This is the de-icer, put into the livestock water trough, to keep ice from forming. It might be hard to imagine how much of a thrill this is in my life, but think…Sunday morning I was chopping two inches of ice in this trough and, at dusk, had to chop ice again before “installing” the de-icer.
I’m not the only one who is thrilled, the gold fish are happy to be warmer. Ummm, those orangey spots in the water are the gold fish; bought three for $1 at WalMart and have done what
guppies goldfish tend to do…procreate. If anyone wants any, they’re yours for the asking…and getting.
The weather report says six inches of snow before morning and we’re halfway there now. The right photo was taken about 4:00 and the one below was taken about fifteen minutes later…see the difference?
Against my better judgement, I had to go to town today. Roads were icy and snowy but the trip still had to be made and when I got home, chores had to be done. In the winter, I do chores twice a day, about twelve hours apart so I can give the animals a bit of extra food as well as cast my eye over them to make sure everyone is okay. Even so, there are times I’ll still need to go outside later on to check on someone, open a gate, give extra food, etc. Today, by 3:30 I was in flannel nightgown, bathrobe, warm socks and wool slippers with the intention of staying inside until daybreak tomorrow.
Then I noticed the bird feeder was empty and the internal argument began…fill it now or wait until tomorrow? Self said, “You’re already in your nightgown, robe and slippers; you should wait until tomorrow.” At the exact point I was ready to agree, a sparrow flew to the feeder and found it empty. AAARRRGGGHHHH!!!! So yes, I got a container of bird seed and very slowly, very carefully went down the snowy, slick back stairs, filled the feeder and then crept back up the snowy, slick stairs and then inside the house.
I am such a sap! On the other hand, I’ll sleep well tonight, knowing that the birds will have food when they show up at 0’dark dawn in the morning.
Remember these green boots? Useless, I tell you…totally useless! At least in the snow they are useless. “Why”, you may very well ask? Because they are rubber, have no traction and are slick as greased lightening. Useless! After filling the bird feeder, I came back inside and looked out another window and saw sheep at the back gate. So…for this trip I slipped off my woolen slippers, slipped on these rubber boots, grabbed a walking stick and headed outside. Where my feet promptly slipped out from under me and I landed, flat on my back, in the snow. AAARRRGGGHHHH!!!!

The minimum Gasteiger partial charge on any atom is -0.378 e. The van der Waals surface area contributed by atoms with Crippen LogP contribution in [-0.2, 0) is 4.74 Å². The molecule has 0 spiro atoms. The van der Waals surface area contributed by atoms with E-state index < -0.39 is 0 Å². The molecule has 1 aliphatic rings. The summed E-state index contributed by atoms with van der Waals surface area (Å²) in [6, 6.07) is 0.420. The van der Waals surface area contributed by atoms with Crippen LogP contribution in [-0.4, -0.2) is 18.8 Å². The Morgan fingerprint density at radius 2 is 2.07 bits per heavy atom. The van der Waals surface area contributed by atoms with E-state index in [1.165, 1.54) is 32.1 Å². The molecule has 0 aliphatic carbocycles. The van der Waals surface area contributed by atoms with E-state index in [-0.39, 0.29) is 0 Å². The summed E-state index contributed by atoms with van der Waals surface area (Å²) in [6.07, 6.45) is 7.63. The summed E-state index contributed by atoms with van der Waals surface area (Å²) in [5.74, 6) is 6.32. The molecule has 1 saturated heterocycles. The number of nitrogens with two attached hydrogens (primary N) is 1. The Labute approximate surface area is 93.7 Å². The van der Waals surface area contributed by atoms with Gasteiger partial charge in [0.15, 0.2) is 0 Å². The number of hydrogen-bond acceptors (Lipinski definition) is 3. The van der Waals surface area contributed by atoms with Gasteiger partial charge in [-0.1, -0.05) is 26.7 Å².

Nothing broken, not even my pride, and the sheep are now finding the open gate and beginning to wander into the yard where they’ll have grass and warm water to drink. Things like this…making sure the animals have food, shelter, water make me happy even at the same time I’ll feeling tired from the exertion. Yes, the work is physically demanding but it’s good work, meaningful work (to me at least) and work I love. The sheep, below, is one of Carly’s relatives, another Shetland and happy to find food. Can you tell the poor little thing is nothing but skin and fleece? Not! -chortle-
It makes me happy, knowing Carly has an extra ration of sweet feed with her arthritis meds. it makes me happy, knowing I’ve done my best for her poor arthritic bones. It makes me happy, knowing her last days are filled with as much caring as it’s within my power to give. What doesn’t make me happy is not knowing when to say good-bye to her. There’s a saying: if you have live stock, you’ll have dead stock and that’s true. The big question is: when to say good-bye? When is she in so much pain the meds aren’t enough any more. It’s the age old question for me…when?
So many folks tell me, “take them to market, sell them off. They’re too much work for you” but I’m not listening to those folks. Dave and I had an agreement, never take anything to market and, as long as I’m able, I’ll honor that agreement. Just because he’s dead, doesn’t mean our commitment is void.
When I first got animals, I would brush the snow off their coats and break the icicles to make the animals more comfortable. It took me a while to learn that snow is a great insulator and breaking the icicles doesn’t make any difference at all. Leaving the snow on their backs keeps them warmer and more comfortable; brushing it off makes them colder.
High in the maple tree, two guinea’s are roosting, huddled together, gripping tightly their hold on the branch. The white guinea was wandering around, on the ground, and I’m not sure if s/he’s confused, hungry or what, perxactly. There’s no way of knowing so I scatter food on the snow, hoping the guinea will, eventually, wander over and find it. I bought a bag of chicken scratch for them and am trying to gentle them by feeding them. I’d love for them to become tame but it’s going to take some time. The dogs like chicken scratch, I suppose it’s the molasses and corn combination, so I am constantly shooing dogs away from guinea food. It’s a delicate balancing act, keeping the animals fed, sheltered, watered and in good health. It’s also my job and I like to think I’m good at it; so far, anyway.
Blessings ~ snow ~ guinea’s ~ sheep ~ dogs ~ work of my hands and heart ~